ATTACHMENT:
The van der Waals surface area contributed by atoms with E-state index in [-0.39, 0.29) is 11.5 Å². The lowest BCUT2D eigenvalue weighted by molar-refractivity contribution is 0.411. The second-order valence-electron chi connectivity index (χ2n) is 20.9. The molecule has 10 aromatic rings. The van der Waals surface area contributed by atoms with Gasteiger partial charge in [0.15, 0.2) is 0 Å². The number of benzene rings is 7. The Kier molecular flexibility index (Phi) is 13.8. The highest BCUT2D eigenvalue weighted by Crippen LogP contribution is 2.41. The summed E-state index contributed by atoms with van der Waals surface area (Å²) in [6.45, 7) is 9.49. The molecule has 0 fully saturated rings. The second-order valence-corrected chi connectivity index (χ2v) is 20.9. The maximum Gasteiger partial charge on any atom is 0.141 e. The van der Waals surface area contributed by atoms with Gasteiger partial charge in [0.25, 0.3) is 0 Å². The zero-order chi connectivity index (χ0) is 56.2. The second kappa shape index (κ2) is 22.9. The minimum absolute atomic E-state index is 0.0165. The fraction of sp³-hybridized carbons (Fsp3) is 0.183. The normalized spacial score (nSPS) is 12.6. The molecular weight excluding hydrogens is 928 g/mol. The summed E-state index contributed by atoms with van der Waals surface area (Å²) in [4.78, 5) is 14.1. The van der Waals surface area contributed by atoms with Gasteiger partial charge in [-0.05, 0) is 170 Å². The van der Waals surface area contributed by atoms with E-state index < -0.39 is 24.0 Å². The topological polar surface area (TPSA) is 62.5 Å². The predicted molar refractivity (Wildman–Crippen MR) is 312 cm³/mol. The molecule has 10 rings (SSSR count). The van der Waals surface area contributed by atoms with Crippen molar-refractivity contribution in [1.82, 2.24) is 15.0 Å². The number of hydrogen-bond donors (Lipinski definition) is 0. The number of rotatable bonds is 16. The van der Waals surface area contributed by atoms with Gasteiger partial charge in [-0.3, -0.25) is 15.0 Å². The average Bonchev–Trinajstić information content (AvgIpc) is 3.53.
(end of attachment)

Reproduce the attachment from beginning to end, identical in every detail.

The van der Waals surface area contributed by atoms with E-state index in [-0.39, 0.29) is 11.5 Å². The lowest BCUT2D eigenvalue weighted by molar-refractivity contribution is 0.411. The second-order valence-electron chi connectivity index (χ2n) is 20.9. The molecule has 10 aromatic rings. The van der Waals surface area contributed by atoms with Gasteiger partial charge in [0.15, 0.2) is 0 Å². The number of benzene rings is 7. The Kier molecular flexibility index (Phi) is 13.8. The highest BCUT2D eigenvalue weighted by Crippen LogP contribution is 2.41. The summed E-state index contributed by atoms with van der Waals surface area (Å²) in [6.45, 7) is 9.49. The molecule has 0 fully saturated rings. The second-order valence-corrected chi connectivity index (χ2v) is 20.9. The maximum Gasteiger partial charge on any atom is 0.141 e. The van der Waals surface area contributed by atoms with Gasteiger partial charge in [0.25, 0.3) is 0 Å². The zero-order chi connectivity index (χ0) is 56.2. The second kappa shape index (κ2) is 22.9. The minimum absolute atomic E-state index is 0.0165. The fraction of sp³-hybridized carbons (Fsp3) is 0.183. The normalized spacial score (nSPS) is 12.6. The molecular weight excluding hydrogens is 928 g/mol. The summed E-state index contributed by atoms with van der Waals surface area (Å²) in [4.78, 5) is 14.1. The van der Waals surface area contributed by atoms with Gasteiger partial charge in [-0.05, 0) is 170 Å². The van der Waals surface area contributed by atoms with E-state index < -0.39 is 24.0 Å². The topological polar surface area (TPSA) is 62.5 Å². The predicted molar refractivity (Wildman–Crippen MR) is 312 cm³/mol. The molecule has 10 rings (SSSR count). The van der Waals surface area contributed by atoms with Crippen molar-refractivity contribution in [1.82, 2.24) is 15.0 Å². The number of hydrogen-bond donors (Lipinski definition) is 0. The number of rotatable bonds is 16. The van der Waals surface area contributed by atoms with Gasteiger partial charge in [-0.3, -0.25) is 15.0 Å². The average Bonchev–Trinajstić information content (AvgIpc) is 3.53.